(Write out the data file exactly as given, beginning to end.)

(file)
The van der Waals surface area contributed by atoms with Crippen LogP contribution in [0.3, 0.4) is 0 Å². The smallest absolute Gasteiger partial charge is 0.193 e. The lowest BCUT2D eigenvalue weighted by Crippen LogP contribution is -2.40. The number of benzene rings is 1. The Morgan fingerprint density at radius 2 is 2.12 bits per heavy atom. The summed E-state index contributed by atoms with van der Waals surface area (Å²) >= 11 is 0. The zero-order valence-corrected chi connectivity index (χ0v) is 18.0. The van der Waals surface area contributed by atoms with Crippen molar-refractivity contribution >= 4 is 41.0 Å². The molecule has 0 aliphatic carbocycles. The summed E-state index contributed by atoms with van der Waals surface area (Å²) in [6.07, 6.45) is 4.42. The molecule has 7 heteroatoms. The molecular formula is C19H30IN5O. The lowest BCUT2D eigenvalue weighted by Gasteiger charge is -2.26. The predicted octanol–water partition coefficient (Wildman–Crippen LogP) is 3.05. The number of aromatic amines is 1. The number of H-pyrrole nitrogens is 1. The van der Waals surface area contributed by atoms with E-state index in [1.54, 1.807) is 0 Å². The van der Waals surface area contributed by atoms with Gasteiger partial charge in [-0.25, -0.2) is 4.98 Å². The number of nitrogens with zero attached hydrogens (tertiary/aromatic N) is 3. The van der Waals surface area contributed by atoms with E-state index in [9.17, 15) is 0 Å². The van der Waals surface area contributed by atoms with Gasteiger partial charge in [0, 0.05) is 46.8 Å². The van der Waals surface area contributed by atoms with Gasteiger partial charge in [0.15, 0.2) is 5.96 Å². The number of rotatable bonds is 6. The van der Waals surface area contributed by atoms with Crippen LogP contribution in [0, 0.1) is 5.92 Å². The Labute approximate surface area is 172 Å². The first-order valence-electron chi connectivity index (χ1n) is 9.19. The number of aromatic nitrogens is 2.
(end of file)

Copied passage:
The van der Waals surface area contributed by atoms with Crippen LogP contribution in [0.3, 0.4) is 0 Å². The smallest absolute Gasteiger partial charge is 0.193 e. The lowest BCUT2D eigenvalue weighted by Crippen LogP contribution is -2.40. The number of benzene rings is 1. The Morgan fingerprint density at radius 2 is 2.12 bits per heavy atom. The summed E-state index contributed by atoms with van der Waals surface area (Å²) >= 11 is 0. The zero-order valence-corrected chi connectivity index (χ0v) is 18.0. The van der Waals surface area contributed by atoms with Crippen molar-refractivity contribution >= 4 is 41.0 Å². The molecule has 0 aliphatic carbocycles. The summed E-state index contributed by atoms with van der Waals surface area (Å²) in [6.07, 6.45) is 4.42. The molecule has 7 heteroatoms. The molecular formula is C19H30IN5O. The lowest BCUT2D eigenvalue weighted by Gasteiger charge is -2.26. The predicted octanol–water partition coefficient (Wildman–Crippen LogP) is 3.05. The number of aromatic amines is 1. The number of H-pyrrole nitrogens is 1. The van der Waals surface area contributed by atoms with E-state index in [1.54, 1.807) is 0 Å². The van der Waals surface area contributed by atoms with Gasteiger partial charge in [-0.25, -0.2) is 4.98 Å². The number of nitrogens with zero attached hydrogens (tertiary/aromatic N) is 3. The van der Waals surface area contributed by atoms with E-state index in [9.17, 15) is 0 Å². The van der Waals surface area contributed by atoms with Gasteiger partial charge in [0, 0.05) is 46.8 Å². The van der Waals surface area contributed by atoms with Gasteiger partial charge in [0.15, 0.2) is 5.96 Å². The number of rotatable bonds is 6. The van der Waals surface area contributed by atoms with Crippen LogP contribution in [0, 0.1) is 5.92 Å². The Labute approximate surface area is 172 Å². The first-order valence-electron chi connectivity index (χ1n) is 9.19. The number of aromatic nitrogens is 2.